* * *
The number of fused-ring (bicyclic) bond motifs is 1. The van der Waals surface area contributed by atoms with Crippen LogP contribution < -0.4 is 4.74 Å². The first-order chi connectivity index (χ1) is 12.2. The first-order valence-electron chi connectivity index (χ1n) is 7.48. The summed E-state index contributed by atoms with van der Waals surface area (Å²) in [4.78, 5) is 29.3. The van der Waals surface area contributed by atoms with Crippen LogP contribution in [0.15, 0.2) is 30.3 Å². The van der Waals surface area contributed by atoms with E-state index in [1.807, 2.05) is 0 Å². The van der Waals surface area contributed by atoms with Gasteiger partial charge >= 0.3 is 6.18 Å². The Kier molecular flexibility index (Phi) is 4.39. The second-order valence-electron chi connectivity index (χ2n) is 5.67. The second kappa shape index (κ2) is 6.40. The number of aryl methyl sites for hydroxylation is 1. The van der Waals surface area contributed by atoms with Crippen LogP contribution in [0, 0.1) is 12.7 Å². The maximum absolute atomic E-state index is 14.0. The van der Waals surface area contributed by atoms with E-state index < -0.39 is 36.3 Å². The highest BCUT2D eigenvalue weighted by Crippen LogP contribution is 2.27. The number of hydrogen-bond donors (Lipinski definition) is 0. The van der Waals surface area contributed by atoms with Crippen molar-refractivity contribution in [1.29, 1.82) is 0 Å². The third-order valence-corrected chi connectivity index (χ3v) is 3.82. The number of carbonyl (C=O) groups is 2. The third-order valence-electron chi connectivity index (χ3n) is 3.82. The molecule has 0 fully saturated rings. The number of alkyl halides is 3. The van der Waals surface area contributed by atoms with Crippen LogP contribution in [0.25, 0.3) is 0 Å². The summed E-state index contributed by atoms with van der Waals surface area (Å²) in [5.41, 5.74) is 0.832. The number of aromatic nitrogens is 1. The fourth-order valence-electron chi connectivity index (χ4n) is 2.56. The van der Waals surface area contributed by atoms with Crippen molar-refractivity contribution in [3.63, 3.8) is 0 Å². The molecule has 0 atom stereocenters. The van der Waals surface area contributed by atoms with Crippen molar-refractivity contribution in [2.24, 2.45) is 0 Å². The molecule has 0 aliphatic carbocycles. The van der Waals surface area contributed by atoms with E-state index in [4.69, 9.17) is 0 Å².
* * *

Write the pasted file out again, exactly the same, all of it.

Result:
The number of fused-ring (bicyclic) bond motifs is 1. The van der Waals surface area contributed by atoms with Crippen LogP contribution < -0.4 is 4.74 Å². The first-order chi connectivity index (χ1) is 12.2. The first-order valence-electron chi connectivity index (χ1n) is 7.48. The summed E-state index contributed by atoms with van der Waals surface area (Å²) in [4.78, 5) is 29.3. The van der Waals surface area contributed by atoms with Crippen LogP contribution in [0.15, 0.2) is 30.3 Å². The van der Waals surface area contributed by atoms with E-state index in [1.807, 2.05) is 0 Å². The van der Waals surface area contributed by atoms with Gasteiger partial charge >= 0.3 is 6.18 Å². The Kier molecular flexibility index (Phi) is 4.39. The second-order valence-electron chi connectivity index (χ2n) is 5.67. The second kappa shape index (κ2) is 6.40. The number of aryl methyl sites for hydroxylation is 1. The van der Waals surface area contributed by atoms with Crippen LogP contribution in [0, 0.1) is 12.7 Å². The maximum absolute atomic E-state index is 14.0. The van der Waals surface area contributed by atoms with E-state index < -0.39 is 36.3 Å². The highest BCUT2D eigenvalue weighted by Crippen LogP contribution is 2.27. The number of hydrogen-bond donors (Lipinski definition) is 0. The van der Waals surface area contributed by atoms with Crippen molar-refractivity contribution in [1.29, 1.82) is 0 Å². The third-order valence-corrected chi connectivity index (χ3v) is 3.82. The number of carbonyl (C=O) groups is 2. The third-order valence-electron chi connectivity index (χ3n) is 3.82. The molecule has 0 fully saturated rings. The number of alkyl halides is 3. The van der Waals surface area contributed by atoms with Crippen LogP contribution in [0.25, 0.3) is 0 Å². The summed E-state index contributed by atoms with van der Waals surface area (Å²) in [5.41, 5.74) is 0.832. The number of aromatic nitrogens is 1. The fourth-order valence-electron chi connectivity index (χ4n) is 2.56. The van der Waals surface area contributed by atoms with Crippen molar-refractivity contribution in [3.63, 3.8) is 0 Å². The molecule has 0 atom stereocenters. The van der Waals surface area contributed by atoms with Crippen molar-refractivity contribution in [2.24, 2.45) is 0 Å². The molecule has 0 aliphatic carbocycles. The van der Waals surface area contributed by atoms with E-state index in [4.69, 9.17) is 0 Å².